When the thirteenth ancestor, Kabimara, already an accomplished master of many practices, comes to his teacher, Asvagosha, he challenges the master in a number of guises. First he appears as an old man, and Asvagosha says to the monks around him, "Watch it, this person is not what he seems. He is special." At which point Kabimara changes himself into a man of golden color, and thence into a female who points to Asvagosha saying, "I bow deeply to the venerable elder. In accordance with the Tathagata’s prediction, you must expound the highest truth right here! Now! In this place." She then disappears. The venerable explains, "Now he/she tests his/her powers against mine."
Kabimara’s demons appear as each test unfolds. First comes a huge golden dragon displaying great, frightening powers, and Asvagosha sits solemnly in meditation. Then a small insect appears (as small as a mite) and Asvaghosa carefully picks it up and says to the monks, "This is the transformed demon." Then the venerable one tells the mite, "Take refuge in the Three Treasures and then you will regain your powers. The demon does so, and returns to his former shape, bows deeply and repents. But this isn't the end of the struggle. Still proud and competitive, he is compelled to show Asvaghosa his strength, and so his demons reappear, again and again. He brags, "I can change the great ocean." The teacher asks, "Can you change the ocean of Buddha nature?" Kabimara doesn’t understand. The venerable one replies, "Mountains, rivers, and the great earth all appear in dependence on it. The three kinds of spiritual knowledge and the six supernatural powers appear as a result of it."
In other words, Buddha nature is all around, and whatever you achieve is as a result of the (absolute/relative) way things are. When Kabimara understands, his demons are no longer so powerful. Those demons had been his emperors in fancy dress, but they were also his entry into the cave of deepest mystery, which he found out when the demonic powers diminished. Such powerful creative activities were available to him, masked in compulsive, competitive misery as long as the demons were predominant. But, with Asvaghosa's simple words, he understood. "The great rivers and all things are Buddha Nature." "The mountains and rivers of the immediate present are the full expression of the Buddha Way."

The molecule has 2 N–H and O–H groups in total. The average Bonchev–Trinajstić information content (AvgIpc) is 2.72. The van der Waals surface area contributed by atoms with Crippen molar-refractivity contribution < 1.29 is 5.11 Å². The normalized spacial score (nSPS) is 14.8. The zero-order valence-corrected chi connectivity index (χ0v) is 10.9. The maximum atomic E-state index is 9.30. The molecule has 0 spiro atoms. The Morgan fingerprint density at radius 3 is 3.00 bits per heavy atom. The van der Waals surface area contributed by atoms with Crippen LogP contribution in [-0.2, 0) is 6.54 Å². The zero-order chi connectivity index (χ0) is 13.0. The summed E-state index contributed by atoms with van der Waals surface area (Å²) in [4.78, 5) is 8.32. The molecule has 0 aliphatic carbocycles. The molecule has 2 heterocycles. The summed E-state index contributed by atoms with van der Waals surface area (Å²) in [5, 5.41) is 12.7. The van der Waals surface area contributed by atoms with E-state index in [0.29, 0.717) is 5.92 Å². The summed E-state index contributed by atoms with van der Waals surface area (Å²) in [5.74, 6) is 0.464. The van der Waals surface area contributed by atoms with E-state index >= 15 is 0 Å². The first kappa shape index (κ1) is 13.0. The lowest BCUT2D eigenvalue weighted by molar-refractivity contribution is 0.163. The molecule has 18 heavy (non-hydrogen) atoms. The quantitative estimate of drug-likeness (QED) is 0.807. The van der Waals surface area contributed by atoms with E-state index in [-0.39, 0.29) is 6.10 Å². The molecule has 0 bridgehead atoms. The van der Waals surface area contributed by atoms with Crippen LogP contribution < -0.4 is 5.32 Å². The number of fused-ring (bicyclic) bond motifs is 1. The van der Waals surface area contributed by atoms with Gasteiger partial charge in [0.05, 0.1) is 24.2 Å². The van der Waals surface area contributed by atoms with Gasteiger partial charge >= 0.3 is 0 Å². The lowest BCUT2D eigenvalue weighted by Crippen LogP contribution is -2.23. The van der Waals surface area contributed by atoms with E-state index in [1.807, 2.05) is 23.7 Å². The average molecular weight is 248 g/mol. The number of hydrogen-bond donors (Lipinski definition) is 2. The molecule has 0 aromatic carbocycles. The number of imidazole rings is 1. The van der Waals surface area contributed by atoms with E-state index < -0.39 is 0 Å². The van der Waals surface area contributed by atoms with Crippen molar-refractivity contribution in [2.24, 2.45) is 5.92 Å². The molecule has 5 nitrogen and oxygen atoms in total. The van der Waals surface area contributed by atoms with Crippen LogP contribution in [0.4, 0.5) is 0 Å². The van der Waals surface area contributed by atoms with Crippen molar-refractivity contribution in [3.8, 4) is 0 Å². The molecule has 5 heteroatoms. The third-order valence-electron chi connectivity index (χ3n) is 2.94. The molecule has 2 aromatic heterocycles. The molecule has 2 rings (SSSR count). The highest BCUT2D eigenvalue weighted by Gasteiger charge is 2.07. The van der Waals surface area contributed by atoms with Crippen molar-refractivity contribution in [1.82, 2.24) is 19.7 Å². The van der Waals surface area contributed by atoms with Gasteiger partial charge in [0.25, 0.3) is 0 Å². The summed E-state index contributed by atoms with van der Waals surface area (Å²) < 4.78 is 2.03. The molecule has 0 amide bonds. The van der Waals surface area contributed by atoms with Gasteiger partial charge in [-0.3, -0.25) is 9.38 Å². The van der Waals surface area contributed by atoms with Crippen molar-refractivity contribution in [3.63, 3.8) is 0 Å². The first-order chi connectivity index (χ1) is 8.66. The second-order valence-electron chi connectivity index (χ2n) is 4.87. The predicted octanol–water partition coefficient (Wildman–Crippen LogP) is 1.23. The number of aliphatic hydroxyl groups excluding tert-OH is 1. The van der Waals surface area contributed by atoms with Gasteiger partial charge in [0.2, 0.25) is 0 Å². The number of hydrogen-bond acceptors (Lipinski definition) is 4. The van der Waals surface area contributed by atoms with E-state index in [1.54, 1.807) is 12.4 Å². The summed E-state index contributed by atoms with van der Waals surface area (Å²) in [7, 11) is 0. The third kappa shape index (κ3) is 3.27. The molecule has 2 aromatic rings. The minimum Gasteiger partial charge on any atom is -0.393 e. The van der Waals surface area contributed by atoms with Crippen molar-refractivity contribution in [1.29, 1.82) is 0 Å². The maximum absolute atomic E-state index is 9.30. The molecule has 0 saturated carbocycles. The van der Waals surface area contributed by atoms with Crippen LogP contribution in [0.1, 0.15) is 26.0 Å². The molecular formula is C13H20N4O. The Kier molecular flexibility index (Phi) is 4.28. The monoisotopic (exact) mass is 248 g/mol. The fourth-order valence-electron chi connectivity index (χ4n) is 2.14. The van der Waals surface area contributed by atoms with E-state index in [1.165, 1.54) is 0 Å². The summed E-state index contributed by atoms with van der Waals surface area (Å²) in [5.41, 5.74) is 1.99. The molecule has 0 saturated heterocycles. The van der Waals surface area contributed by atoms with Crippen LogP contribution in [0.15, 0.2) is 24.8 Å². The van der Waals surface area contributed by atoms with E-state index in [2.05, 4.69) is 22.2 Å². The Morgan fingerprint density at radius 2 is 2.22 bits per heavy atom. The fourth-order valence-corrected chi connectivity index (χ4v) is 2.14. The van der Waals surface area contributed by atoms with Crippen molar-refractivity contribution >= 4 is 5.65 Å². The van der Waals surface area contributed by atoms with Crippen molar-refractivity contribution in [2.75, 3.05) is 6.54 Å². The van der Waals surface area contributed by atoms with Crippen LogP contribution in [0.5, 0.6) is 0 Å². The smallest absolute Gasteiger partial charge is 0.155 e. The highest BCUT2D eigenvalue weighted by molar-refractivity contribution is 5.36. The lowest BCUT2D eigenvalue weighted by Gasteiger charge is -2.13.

This is the great matter. This is the simple knowing. Our creative powers, turned toward the Bodhisattva vow, become creative beyond all measure, and we can benefit all beings, ourselves included. (But only "included." To benefit ourselves "exclusively"—this notion is another demon notion.) The benefit, freedom, enlightenment comes from "independancy" (Suzuki Roshi’s coined word). The mountains and rivers may be obstacles. Right there is Buddha nature. They may be beauteous beyond our wildest dreams. Right there is Buddha nature. In the midst of the climb, as we are swept along in the river, or, when we stand, unsure, on the shore. There is where the sunface and moonface join together. No special place, this place. Even though the huge waves flood the heavens, how can the pure ocean water ever change?
So my master struggles. My governor tries to conceal it. My anja self feeds me warm tea and I keep thinking, with my innocent self, that the true way is elsewhere. Then, as I become accomplished and adept, I meet my demons who bedevil me into thinking that this mastery, this technique, is the true way. But, actually, wherever I find myself, there the Buddha is. When, in the dark or in the bright light of day, I notice, right then compassion arises and there is Prajna Paramita, the wisdom beyond wisdom. Homage to the ones who came before, and homage to the ones here and now, and homage to those who follow. "All for the best in this best of all possible worlds." Thank you.
© Copyright Barbara Kohn, 2000